Pension Advisor Urges Institutions To Take Long-Term Crypto Bets
While crypto industry bigwigs incessantly talk a big game about the so-called “institutional herd,” few pillars of the legacy world have made a noticeable foray into this nascent ecosystem. Yet, innovators within the blockchain space are actively trying to amend this seeming issue.
Long-Term Bets On Crypto
Preeminent business news outlet Bloomberg recently reported that Cambridge Associates, a United States-based investment group that consults pensions & endowments, has called on institutional players to down the crypto red pill.
Per a research note obtained by Bloomberg, the group claims that while there have been short-term challenges in the cryptosphere, “it is worthwhile for investors” to start looking into securing long-term bets on crypto and blockchain. Cambridge did acknowledge that such investments “entail a high degree of risk,” but made it clear that these innovations have the potential to “upend the digital world,” likely touching on the asymmetric value that many commentators argue Bitcoin poses.
The analysts added that for those prepping to take the plunge, a “considerable amount of time” should be allocated to learn the nuances of this space, from learning about investment mediums to garnering knowledge about how this game-changing technology really works.
In closing, they did their best to calm wary prospective investors, who may have been turned off by 2018’s downturn, by writing:
“The dramatic declines that swept across the crypto space raised questions about the future of these assets and the blockchain technology that underpins them. Yet, in looking across the investment landscape, we see an industry that is developing, not faltering.”
American Pension Funds ‘Get Off Zero’
Cambridge Associates’ recent report and subsequent press coverage come after two American pension funds in Virginia’s Fairfax County “got off zero,” as some pundits would put it. Per reports from both Bloomberg and Forbes, the pension plan backing Virginia’s entire police force, along with another backing other state-employed workers, led Morgan Creek Digital’s recent $40 million round for a crypto venture fund.
In a statement cited by the two business-focused media portals, Katherine Molnar of Fairfax’s police officer retirement plan remarked that blockchain technologies are being “applied in unique and compelling ways,” and has an “attractive asymmetric return profile.”
While this is the first that the public has heard of this fund, Morgan Creek has already put “a material amount” of the funds to good use. A number of notable investments that Morgan Creek’s team has made include Bakkt, Coinbase, Harbor, and Blockfi, just to name a few notable crypto upstarts. Morgan Creek founder Anthony Pompliano claims that $4 million of the remaining funds could be directly siphoned into cryptocurrencies, like Bitcoin and Ethereum.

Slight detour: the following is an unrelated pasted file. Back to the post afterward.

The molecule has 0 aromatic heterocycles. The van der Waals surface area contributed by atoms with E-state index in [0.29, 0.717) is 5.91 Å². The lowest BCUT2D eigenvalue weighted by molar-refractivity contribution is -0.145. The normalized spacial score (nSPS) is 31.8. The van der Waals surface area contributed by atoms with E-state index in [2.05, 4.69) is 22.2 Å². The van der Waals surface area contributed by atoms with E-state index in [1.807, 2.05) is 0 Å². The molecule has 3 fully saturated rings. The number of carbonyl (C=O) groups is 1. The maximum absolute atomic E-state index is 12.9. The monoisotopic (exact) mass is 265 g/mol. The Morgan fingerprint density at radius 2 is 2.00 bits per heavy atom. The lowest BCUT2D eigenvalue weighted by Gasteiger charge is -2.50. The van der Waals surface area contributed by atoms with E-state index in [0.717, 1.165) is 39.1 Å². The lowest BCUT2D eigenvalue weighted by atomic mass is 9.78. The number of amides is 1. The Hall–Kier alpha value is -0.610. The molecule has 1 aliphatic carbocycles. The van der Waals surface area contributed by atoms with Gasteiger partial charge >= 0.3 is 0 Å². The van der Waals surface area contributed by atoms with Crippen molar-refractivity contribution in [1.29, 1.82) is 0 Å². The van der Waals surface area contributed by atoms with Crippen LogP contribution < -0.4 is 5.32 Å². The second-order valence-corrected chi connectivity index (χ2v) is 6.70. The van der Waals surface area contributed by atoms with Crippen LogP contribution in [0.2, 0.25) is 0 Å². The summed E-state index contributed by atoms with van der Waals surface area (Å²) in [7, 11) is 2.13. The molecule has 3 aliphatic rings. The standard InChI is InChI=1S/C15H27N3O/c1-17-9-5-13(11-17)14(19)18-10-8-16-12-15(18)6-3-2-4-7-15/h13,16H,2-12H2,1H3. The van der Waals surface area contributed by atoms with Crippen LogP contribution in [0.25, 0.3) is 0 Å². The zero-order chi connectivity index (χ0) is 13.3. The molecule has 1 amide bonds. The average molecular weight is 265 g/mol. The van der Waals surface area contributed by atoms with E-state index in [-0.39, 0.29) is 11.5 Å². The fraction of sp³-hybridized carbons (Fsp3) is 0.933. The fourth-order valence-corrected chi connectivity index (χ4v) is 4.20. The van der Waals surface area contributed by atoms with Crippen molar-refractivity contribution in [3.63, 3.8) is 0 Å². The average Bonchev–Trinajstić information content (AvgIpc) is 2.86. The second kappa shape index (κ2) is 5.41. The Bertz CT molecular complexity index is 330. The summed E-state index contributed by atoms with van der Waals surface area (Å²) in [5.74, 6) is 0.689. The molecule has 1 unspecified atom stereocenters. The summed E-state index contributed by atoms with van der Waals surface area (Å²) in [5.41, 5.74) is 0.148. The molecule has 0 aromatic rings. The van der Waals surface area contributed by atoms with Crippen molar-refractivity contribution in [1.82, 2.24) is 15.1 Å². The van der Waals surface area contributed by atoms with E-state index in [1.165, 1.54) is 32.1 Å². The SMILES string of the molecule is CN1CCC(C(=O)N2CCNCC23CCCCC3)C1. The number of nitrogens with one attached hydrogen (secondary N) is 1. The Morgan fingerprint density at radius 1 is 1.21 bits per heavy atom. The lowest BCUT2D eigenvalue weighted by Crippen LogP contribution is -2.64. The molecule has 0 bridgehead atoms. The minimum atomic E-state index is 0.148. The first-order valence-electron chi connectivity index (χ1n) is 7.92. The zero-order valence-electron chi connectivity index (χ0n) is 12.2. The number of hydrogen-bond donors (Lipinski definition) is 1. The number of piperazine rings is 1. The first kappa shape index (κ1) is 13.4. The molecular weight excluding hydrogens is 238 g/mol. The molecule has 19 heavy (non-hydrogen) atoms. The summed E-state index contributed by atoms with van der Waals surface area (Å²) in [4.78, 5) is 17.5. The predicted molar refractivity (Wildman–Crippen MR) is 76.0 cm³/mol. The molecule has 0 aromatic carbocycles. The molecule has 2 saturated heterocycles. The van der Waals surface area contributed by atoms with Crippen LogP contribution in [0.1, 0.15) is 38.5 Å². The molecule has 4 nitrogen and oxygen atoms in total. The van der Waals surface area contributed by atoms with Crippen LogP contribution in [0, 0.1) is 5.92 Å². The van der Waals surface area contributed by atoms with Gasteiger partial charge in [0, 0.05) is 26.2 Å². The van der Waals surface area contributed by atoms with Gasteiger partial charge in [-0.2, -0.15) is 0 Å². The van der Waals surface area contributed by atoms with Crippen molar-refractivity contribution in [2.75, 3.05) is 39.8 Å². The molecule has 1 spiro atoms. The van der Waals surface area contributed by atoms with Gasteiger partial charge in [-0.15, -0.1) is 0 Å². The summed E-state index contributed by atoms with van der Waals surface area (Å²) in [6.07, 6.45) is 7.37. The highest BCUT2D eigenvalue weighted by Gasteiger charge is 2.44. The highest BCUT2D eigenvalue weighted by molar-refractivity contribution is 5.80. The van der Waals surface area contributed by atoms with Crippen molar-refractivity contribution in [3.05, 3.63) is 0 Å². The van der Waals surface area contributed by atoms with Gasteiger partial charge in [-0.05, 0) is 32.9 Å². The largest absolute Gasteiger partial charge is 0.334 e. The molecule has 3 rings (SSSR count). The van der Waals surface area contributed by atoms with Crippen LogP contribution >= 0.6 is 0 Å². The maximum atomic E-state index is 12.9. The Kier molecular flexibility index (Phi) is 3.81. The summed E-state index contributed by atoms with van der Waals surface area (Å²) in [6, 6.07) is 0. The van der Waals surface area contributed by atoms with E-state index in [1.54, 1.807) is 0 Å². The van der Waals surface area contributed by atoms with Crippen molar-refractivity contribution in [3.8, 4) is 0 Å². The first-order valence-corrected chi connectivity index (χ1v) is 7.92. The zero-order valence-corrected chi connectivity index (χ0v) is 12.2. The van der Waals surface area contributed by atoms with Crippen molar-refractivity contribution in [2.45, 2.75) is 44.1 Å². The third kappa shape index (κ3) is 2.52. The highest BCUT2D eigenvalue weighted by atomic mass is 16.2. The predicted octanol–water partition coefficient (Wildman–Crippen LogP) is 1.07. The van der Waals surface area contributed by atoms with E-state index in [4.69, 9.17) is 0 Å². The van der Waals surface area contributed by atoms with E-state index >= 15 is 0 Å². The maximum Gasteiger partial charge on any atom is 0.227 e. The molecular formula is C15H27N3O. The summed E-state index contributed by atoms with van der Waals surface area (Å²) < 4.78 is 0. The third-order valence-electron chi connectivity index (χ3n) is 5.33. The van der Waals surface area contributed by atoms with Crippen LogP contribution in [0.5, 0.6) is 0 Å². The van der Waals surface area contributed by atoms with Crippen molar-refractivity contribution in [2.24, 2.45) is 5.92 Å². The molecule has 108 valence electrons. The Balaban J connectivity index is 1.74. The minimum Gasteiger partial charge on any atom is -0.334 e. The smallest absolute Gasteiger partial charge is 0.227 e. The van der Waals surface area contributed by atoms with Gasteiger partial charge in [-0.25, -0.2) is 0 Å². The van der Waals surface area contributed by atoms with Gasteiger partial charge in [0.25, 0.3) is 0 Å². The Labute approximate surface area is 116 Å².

Every Pension Should Own Bitcoin
This ‘straight out of left field’ allocation from the Virginian pensions come just months after Pompliano took to his personal publication, Off The Chain, to tout the merits of a Bitcoin position for hedge funds and pension funds. According to the post, published in the midst of the holiday season, a potential solution to solve the impending pension crisis, whereas funds will likely default on some, if not most of their payments, is to simply buy cryptocurrencies. Bitcoin, for one, is a mostly non-correlated asset, with Pomp even calling it “the holy grail of any portfolio.”
Mike Novogratz of Galaxy Digital echoed Pomp’s statement, recently taking to Twitter to write that he doesn’t understand why “big macro funds” don’t even have a 1% position in cryptocurrency.
But, if past bouts of FOMO (the fear of missing out) are of any indication, there’s a good chance that more institutions will join the crypto fray soon enough, especially with venture groups, like Morgan Creek, and advisory groups, like Cambridge, that push the needle in this subsector.
Title Image Courtesy of Jan Senderek on Unsplash
Another great, informative article: thanks for sharing. Of course, there are reasons why, for now, the big macro pension funds have not (yet) opted for at least 1% cryptocurrency exposure. For example, perhaps, what I refer to as the F & F problem currently stifles risk: – First F stands for “Fish”. Are pension funds like a shoal of fish? Everyone is waiting for someone else in the shoal to make the first move, take the lead, so that the rest can watch what happens. Of course, with that plan, the “first movers” make the best gains, and quite rightly so: good for them. – Second F stands for FOMO – yes, the good old fear of missing out is never far from the “greed-sphere”. Once a few smart, plucky pension funds act – and sooner or later, they will – many more might then follow once they sense the fear of missing out of those big money gains to come later. Also, if you really think about the cryptocurrency expansion problem, and the threats that it faces, gold, not fiat currency, potentially has the most to lose from the cryptocurrency sector. Central banks too around the world also hedge with gold, so they too have a vested interest in keeping gold as the number 1 back-up hedge (for now: that too will probably change within 5 years). We can understand the number one gold attraction for central banks: it’s more controllable, whereas the generally decentralised nature of Bitcoin and cryptos cannot easily be controlled by central banks – which might explain much. In addition, I imagine there are quite a few gold powers and influencers trying their best to discredit the crypto sphere. While we all know who they are, to-date, every single objection and argument I’ve yet come… Read more »